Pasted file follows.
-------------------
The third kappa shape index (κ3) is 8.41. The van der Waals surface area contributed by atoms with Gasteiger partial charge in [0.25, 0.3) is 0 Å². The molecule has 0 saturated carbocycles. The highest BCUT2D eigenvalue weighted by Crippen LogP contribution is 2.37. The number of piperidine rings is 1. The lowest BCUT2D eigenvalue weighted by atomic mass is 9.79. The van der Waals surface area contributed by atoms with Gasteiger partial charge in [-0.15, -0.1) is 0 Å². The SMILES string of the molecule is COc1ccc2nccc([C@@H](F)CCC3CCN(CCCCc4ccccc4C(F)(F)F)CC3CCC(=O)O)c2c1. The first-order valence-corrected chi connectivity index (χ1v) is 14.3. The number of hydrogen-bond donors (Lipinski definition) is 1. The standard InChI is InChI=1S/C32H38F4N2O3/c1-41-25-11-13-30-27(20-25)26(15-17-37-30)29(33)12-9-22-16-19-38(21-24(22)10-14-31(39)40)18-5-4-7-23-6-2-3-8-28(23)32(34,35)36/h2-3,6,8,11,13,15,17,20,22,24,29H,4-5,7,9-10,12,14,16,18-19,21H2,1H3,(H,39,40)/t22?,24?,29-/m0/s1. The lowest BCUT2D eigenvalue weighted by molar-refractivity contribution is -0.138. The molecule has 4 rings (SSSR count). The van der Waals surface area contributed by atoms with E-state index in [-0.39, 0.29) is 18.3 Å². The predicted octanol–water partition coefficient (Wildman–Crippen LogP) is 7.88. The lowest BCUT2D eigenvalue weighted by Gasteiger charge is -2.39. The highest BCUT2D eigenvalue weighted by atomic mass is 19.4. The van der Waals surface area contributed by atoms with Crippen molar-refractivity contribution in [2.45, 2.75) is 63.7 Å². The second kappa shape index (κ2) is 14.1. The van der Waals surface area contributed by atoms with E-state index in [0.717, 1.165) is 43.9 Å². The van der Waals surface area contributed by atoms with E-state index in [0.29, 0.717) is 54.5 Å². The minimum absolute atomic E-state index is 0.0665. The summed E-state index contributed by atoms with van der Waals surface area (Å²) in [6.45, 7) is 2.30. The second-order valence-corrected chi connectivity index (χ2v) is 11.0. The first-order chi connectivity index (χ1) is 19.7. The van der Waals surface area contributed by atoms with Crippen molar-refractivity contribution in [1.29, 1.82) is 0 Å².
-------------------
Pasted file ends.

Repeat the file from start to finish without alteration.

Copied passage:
The third kappa shape index (κ3) is 8.41. The van der Waals surface area contributed by atoms with Gasteiger partial charge in [0.25, 0.3) is 0 Å². The molecule has 0 saturated carbocycles. The highest BCUT2D eigenvalue weighted by Crippen LogP contribution is 2.37. The number of piperidine rings is 1. The lowest BCUT2D eigenvalue weighted by atomic mass is 9.79. The van der Waals surface area contributed by atoms with Gasteiger partial charge in [-0.15, -0.1) is 0 Å². The SMILES string of the molecule is COc1ccc2nccc([C@@H](F)CCC3CCN(CCCCc4ccccc4C(F)(F)F)CC3CCC(=O)O)c2c1. The first-order valence-corrected chi connectivity index (χ1v) is 14.3. The number of hydrogen-bond donors (Lipinski definition) is 1. The standard InChI is InChI=1S/C32H38F4N2O3/c1-41-25-11-13-30-27(20-25)26(15-17-37-30)29(33)12-9-22-16-19-38(21-24(22)10-14-31(39)40)18-5-4-7-23-6-2-3-8-28(23)32(34,35)36/h2-3,6,8,11,13,15,17,20,22,24,29H,4-5,7,9-10,12,14,16,18-19,21H2,1H3,(H,39,40)/t22?,24?,29-/m0/s1. The lowest BCUT2D eigenvalue weighted by molar-refractivity contribution is -0.138. The molecule has 4 rings (SSSR count). The van der Waals surface area contributed by atoms with E-state index in [-0.39, 0.29) is 18.3 Å². The predicted octanol–water partition coefficient (Wildman–Crippen LogP) is 7.88. The lowest BCUT2D eigenvalue weighted by Gasteiger charge is -2.39. The highest BCUT2D eigenvalue weighted by atomic mass is 19.4. The van der Waals surface area contributed by atoms with Crippen molar-refractivity contribution in [2.45, 2.75) is 63.7 Å². The second kappa shape index (κ2) is 14.1. The van der Waals surface area contributed by atoms with E-state index in [0.717, 1.165) is 43.9 Å². The van der Waals surface area contributed by atoms with E-state index in [0.29, 0.717) is 54.5 Å². The minimum absolute atomic E-state index is 0.0665. The summed E-state index contributed by atoms with van der Waals surface area (Å²) in [6.45, 7) is 2.30. The second-order valence-corrected chi connectivity index (χ2v) is 11.0. The first-order chi connectivity index (χ1) is 19.7. The van der Waals surface area contributed by atoms with Crippen molar-refractivity contribution in [1.29, 1.82) is 0 Å².